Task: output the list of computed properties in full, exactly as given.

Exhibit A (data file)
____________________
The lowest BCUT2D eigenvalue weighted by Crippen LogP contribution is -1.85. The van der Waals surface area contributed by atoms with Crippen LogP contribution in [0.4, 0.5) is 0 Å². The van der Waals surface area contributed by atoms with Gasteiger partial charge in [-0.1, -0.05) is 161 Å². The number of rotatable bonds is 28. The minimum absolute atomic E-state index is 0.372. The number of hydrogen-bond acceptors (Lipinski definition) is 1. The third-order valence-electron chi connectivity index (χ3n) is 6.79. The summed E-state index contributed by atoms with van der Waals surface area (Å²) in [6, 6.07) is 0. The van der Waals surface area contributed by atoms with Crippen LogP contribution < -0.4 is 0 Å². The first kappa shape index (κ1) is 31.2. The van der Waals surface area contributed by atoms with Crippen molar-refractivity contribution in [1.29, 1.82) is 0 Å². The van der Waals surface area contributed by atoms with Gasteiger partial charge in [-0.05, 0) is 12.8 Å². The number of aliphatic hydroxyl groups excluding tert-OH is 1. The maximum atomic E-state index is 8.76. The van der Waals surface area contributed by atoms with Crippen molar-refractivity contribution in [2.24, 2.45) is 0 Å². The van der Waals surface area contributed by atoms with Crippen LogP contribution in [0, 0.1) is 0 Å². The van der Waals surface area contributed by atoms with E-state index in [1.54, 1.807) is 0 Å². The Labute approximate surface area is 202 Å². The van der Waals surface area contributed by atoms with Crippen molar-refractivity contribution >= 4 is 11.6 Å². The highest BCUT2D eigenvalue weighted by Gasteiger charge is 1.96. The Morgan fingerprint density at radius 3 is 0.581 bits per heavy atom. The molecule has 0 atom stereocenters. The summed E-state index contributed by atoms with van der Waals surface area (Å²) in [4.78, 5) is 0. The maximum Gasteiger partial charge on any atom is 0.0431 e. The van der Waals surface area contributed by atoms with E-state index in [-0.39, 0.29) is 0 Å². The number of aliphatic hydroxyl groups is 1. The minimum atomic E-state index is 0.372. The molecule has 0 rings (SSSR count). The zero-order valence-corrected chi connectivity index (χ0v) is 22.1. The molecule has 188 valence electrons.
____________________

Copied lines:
The lowest BCUT2D eigenvalue weighted by Crippen LogP contribution is -1.85. The van der Waals surface area contributed by atoms with Crippen LogP contribution in [0.4, 0.5) is 0 Å². The van der Waals surface area contributed by atoms with Gasteiger partial charge in [-0.1, -0.05) is 161 Å². The number of rotatable bonds is 28. The minimum absolute atomic E-state index is 0.372. The number of hydrogen-bond acceptors (Lipinski definition) is 1. The third-order valence-electron chi connectivity index (χ3n) is 6.79. The summed E-state index contributed by atoms with van der Waals surface area (Å²) in [6, 6.07) is 0. The van der Waals surface area contributed by atoms with Crippen LogP contribution < -0.4 is 0 Å². The first kappa shape index (κ1) is 31.2. The van der Waals surface area contributed by atoms with Crippen molar-refractivity contribution in [1.29, 1.82) is 0 Å². The van der Waals surface area contributed by atoms with Gasteiger partial charge in [-0.05, 0) is 12.8 Å². The number of aliphatic hydroxyl groups excluding tert-OH is 1. The maximum atomic E-state index is 8.76. The van der Waals surface area contributed by atoms with Crippen molar-refractivity contribution in [2.24, 2.45) is 0 Å². The van der Waals surface area contributed by atoms with Crippen LogP contribution in [0, 0.1) is 0 Å². The van der Waals surface area contributed by atoms with E-state index in [1.54, 1.807) is 0 Å². The Labute approximate surface area is 202 Å². The van der Waals surface area contributed by atoms with Crippen molar-refractivity contribution >= 4 is 11.6 Å². The highest BCUT2D eigenvalue weighted by Gasteiger charge is 1.96. The Morgan fingerprint density at radius 3 is 0.581 bits per heavy atom. The molecule has 0 atom stereocenters. The summed E-state index contributed by atoms with van der Waals surface area (Å²) in [4.78, 5) is 0. The maximum Gasteiger partial charge on any atom is 0.0431 e. The van der Waals surface area contributed by atoms with E-state index in [-0.39, 0.29) is 0 Å². The number of aliphatic hydroxyl groups is 1. The minimum atomic E-state index is 0.372. The molecule has 0 rings (SSSR count). The zero-order valence-corrected chi connectivity index (χ0v) is 22.1. The molecule has 188 valence electrons.